Individual States 



Assumption of risk is not a defense and has been replaced with comparative fault. Or. Rev. Stat. §18.470 .


Except for tort actions against public bodies the amount awarded for noneconomic damages shall not exceed $500,000. Or. Rev. Stat. §31.710 .


Oregon allows for the introduction of evidence of collateral source payments after trial, but prior to final judgment. Or. Rev. Stat. §18.580 .


Oregon's comparative fault statutes apply in strict liability where a plaintiff's negligence will be proportionally reduced to his contributory negligence. However, a plaintiff cannot recover if his or her fault is greater than the combined fault of the defendant(s), third-party defendant(s), and any person with whom the plaintiff has settled. Or. Rev. Stat. §18.470 (1)-(2).


Mere economic loss unaccompanied by physical injury to property will not suffice for a product liability claim. However, a showing of physical injury to property allows a plaintiff to recover in a products liability action even though the only alleged damages are damages to the product itself. Bancorp Leasing & Fin. Corp. v. Augusta Aviation Corp., 813 F.2d 272 (9th Cir. 1987) (applying Oregon law); Russell v. Deere & Co., 61 P.3d 955 (Or. 2003) .


Under comparative negligence, any civil action arising out of bodily injury, death or property damage, the liability of each defendant for damages awarded to plaintiff shall be several only and shall not be joint. Or. Rev. Stat. §31.610 .


A party's initial pleading may not contain a claim for punitive damages. A party must amend the pleading to add a claim for punitive damages. Or. Rev. Stat. §31.725(1)-(2) .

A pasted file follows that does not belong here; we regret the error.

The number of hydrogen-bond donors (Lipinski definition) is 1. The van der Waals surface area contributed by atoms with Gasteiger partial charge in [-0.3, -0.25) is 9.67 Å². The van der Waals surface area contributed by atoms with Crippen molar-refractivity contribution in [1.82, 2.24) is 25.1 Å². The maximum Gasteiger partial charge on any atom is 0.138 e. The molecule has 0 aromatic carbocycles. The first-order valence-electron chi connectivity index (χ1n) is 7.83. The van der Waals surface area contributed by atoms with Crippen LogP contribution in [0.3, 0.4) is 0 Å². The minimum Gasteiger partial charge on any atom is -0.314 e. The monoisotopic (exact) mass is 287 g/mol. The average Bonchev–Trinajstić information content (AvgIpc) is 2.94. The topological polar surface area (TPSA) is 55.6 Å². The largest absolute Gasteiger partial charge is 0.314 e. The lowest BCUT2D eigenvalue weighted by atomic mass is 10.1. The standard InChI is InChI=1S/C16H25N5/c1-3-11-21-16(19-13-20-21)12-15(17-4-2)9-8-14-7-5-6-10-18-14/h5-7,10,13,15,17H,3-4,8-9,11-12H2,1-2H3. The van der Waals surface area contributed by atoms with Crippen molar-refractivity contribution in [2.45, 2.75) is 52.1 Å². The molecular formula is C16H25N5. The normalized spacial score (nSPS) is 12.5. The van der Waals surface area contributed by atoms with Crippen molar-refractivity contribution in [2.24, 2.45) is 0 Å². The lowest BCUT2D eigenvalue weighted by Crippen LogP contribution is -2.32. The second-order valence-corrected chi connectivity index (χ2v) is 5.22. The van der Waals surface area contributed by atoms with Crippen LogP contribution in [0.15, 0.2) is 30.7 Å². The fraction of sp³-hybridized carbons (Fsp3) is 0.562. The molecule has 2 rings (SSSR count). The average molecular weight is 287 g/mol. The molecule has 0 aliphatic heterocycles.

In a product liability civil action, punitive damages shall not be recoverable unless it is proven by clear and convincing evidence that the party against whom punitive damages are sought has acted with malice or has shown a reckless and outrageous indifference to a highly unreasonable risk of harm and has acted with a conscious indifference to the health, safety and welfare of others. Or. Rev. Stat. §30.925(1) and §31.730 .



It shall be a defense to a product liability civil action that an alteration or modification of a product occurred without consent or does not conform to manufacturer, distributor, seller or lessor instructions/specifications. Or. Rev. Stat. §30.915 .

It is an arguable presumption in a products liability civil action that a product as manufactured and sold or leased is not unreasonably dangerous for its intended use. Or. Rev. Stat. §30.910 .

The seller is not liable when the product is delivered in a safe condition, and subsequent mishandling or other causes make it harmful at the time it is consumed. Seeborg v. General Motors Corp., 284 Or. 695 (1978) .

Misuse of a product is a defense that may bar recovery in product liability actions. Wilson v. B. F. Goodrich Co., 52 Ore. App. 139 (1980) .


Oregon's wrongful death statute provides that wrongful death actions must be brought within three years of discovering the injury that caused the decedent's death, but not later than three years after the death. Or. Rev. Stat. §30.020 .

Breach of Warranty actions must be commenced within four years. Or. Rev. Stat. §72.7250(2) .

In no event shall any action for negligent injury to person or property of another be commenced more than 10 years from the date of the act or omission complained of. (Applies to products liability and/or negligence, and does not serve as an extension for any period of limitation). Or. Rev. Stat. §12.115 .

A product liability civil action for personal injury or property damage must be commenced not later than the earlier of:
(a) Two years after the date on which the plaintiff discovers, or reasonably should have discovered, the personal injury or property damage and the causal relationship between the injury or damage and the product, or the causal relationship between the injury or damage and the conduct of the defendant; or
(b) Ten years after the date on which the product was first purchased for use or consumption. Or. Rev. Stat. §30.905(2) .


Except for Asbestos and Breast Implants, a product liability civil action may not be brought for any death, personal injury or property damage that is caused by a product and that occurs more than eight years after the date on which the product was first purchased for use. Or. Rev. Stat. §30.905(1) .


There are no exclusive Products Liability statutes under this category.